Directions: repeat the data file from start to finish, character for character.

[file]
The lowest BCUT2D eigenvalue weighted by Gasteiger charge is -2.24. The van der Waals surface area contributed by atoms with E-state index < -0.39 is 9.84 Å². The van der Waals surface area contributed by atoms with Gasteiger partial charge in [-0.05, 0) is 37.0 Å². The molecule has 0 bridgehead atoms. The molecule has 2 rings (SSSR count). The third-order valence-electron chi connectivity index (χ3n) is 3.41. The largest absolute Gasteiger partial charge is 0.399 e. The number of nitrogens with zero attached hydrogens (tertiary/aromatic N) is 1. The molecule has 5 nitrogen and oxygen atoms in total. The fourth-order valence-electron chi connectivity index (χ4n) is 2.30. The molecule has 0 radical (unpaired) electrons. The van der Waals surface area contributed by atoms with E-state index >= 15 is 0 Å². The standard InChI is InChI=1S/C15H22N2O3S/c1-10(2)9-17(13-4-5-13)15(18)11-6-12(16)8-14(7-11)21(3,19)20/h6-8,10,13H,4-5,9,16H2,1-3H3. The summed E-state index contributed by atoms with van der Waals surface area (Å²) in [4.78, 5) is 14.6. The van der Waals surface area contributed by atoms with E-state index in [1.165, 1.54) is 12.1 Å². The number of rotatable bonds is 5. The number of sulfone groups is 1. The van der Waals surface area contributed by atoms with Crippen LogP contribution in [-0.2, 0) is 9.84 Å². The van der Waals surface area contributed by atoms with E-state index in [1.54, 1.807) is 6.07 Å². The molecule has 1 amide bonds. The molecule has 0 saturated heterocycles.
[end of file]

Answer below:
The lowest BCUT2D eigenvalue weighted by Gasteiger charge is -2.24. The van der Waals surface area contributed by atoms with E-state index < -0.39 is 9.84 Å². The van der Waals surface area contributed by atoms with Gasteiger partial charge in [-0.05, 0) is 37.0 Å². The molecule has 0 bridgehead atoms. The molecule has 2 rings (SSSR count). The third-order valence-electron chi connectivity index (χ3n) is 3.41. The largest absolute Gasteiger partial charge is 0.399 e. The number of nitrogens with zero attached hydrogens (tertiary/aromatic N) is 1. The molecule has 5 nitrogen and oxygen atoms in total. The fourth-order valence-electron chi connectivity index (χ4n) is 2.30. The molecule has 0 radical (unpaired) electrons. The van der Waals surface area contributed by atoms with E-state index >= 15 is 0 Å². The standard InChI is InChI=1S/C15H22N2O3S/c1-10(2)9-17(13-4-5-13)15(18)11-6-12(16)8-14(7-11)21(3,19)20/h6-8,10,13H,4-5,9,16H2,1-3H3. The summed E-state index contributed by atoms with van der Waals surface area (Å²) in [4.78, 5) is 14.6. The van der Waals surface area contributed by atoms with E-state index in [1.165, 1.54) is 12.1 Å². The number of rotatable bonds is 5. The number of sulfone groups is 1. The van der Waals surface area contributed by atoms with Crippen LogP contribution in [-0.2, 0) is 9.84 Å². The van der Waals surface area contributed by atoms with E-state index in [1.54, 1.807) is 6.07 Å². The molecule has 1 amide bonds. The molecule has 0 saturated heterocycles.